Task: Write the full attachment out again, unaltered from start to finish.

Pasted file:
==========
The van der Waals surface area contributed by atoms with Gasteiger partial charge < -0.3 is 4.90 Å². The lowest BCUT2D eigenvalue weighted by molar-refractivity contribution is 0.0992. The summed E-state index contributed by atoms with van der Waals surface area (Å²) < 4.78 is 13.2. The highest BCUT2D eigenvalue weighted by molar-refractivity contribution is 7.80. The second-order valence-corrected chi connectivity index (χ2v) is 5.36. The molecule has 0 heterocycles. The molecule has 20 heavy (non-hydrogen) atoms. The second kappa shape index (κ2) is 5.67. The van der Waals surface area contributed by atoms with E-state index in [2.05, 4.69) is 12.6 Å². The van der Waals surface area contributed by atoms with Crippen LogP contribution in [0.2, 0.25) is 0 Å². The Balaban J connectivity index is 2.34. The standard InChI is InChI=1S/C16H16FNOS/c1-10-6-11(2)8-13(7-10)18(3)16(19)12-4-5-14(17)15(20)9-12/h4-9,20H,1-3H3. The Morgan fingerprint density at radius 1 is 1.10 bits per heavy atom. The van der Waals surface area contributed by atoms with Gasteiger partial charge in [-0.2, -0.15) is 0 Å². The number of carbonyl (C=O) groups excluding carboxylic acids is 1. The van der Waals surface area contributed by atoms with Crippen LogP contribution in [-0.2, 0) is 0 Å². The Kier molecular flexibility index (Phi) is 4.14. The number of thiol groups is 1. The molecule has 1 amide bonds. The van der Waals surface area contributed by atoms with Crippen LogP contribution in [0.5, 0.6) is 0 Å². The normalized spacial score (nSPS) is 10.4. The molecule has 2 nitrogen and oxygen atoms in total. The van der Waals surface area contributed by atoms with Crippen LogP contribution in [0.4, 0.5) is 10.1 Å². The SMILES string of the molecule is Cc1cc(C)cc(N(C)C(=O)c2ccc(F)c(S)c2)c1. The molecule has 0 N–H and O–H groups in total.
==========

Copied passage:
The van der Waals surface area contributed by atoms with Gasteiger partial charge < -0.3 is 4.90 Å². The lowest BCUT2D eigenvalue weighted by molar-refractivity contribution is 0.0992. The summed E-state index contributed by atoms with van der Waals surface area (Å²) < 4.78 is 13.2. The highest BCUT2D eigenvalue weighted by molar-refractivity contribution is 7.80. The second-order valence-corrected chi connectivity index (χ2v) is 5.36. The molecule has 0 heterocycles. The molecule has 20 heavy (non-hydrogen) atoms. The second kappa shape index (κ2) is 5.67. The van der Waals surface area contributed by atoms with E-state index in [2.05, 4.69) is 12.6 Å². The van der Waals surface area contributed by atoms with Crippen LogP contribution in [0.2, 0.25) is 0 Å². The Balaban J connectivity index is 2.34. The standard InChI is InChI=1S/C16H16FNOS/c1-10-6-11(2)8-13(7-10)18(3)16(19)12-4-5-14(17)15(20)9-12/h4-9,20H,1-3H3. The Morgan fingerprint density at radius 1 is 1.10 bits per heavy atom. The van der Waals surface area contributed by atoms with Gasteiger partial charge in [-0.2, -0.15) is 0 Å². The number of carbonyl (C=O) groups excluding carboxylic acids is 1. The van der Waals surface area contributed by atoms with Crippen LogP contribution in [-0.2, 0) is 0 Å². The Kier molecular flexibility index (Phi) is 4.14. The number of thiol groups is 1. The molecule has 1 amide bonds. The van der Waals surface area contributed by atoms with Crippen LogP contribution in [0.5, 0.6) is 0 Å². The normalized spacial score (nSPS) is 10.4. The molecule has 2 nitrogen and oxygen atoms in total. The van der Waals surface area contributed by atoms with Crippen LogP contribution in [0.4, 0.5) is 10.1 Å². The SMILES string of the molecule is Cc1cc(C)cc(N(C)C(=O)c2ccc(F)c(S)c2)c1. The molecule has 0 N–H and O–H groups in total.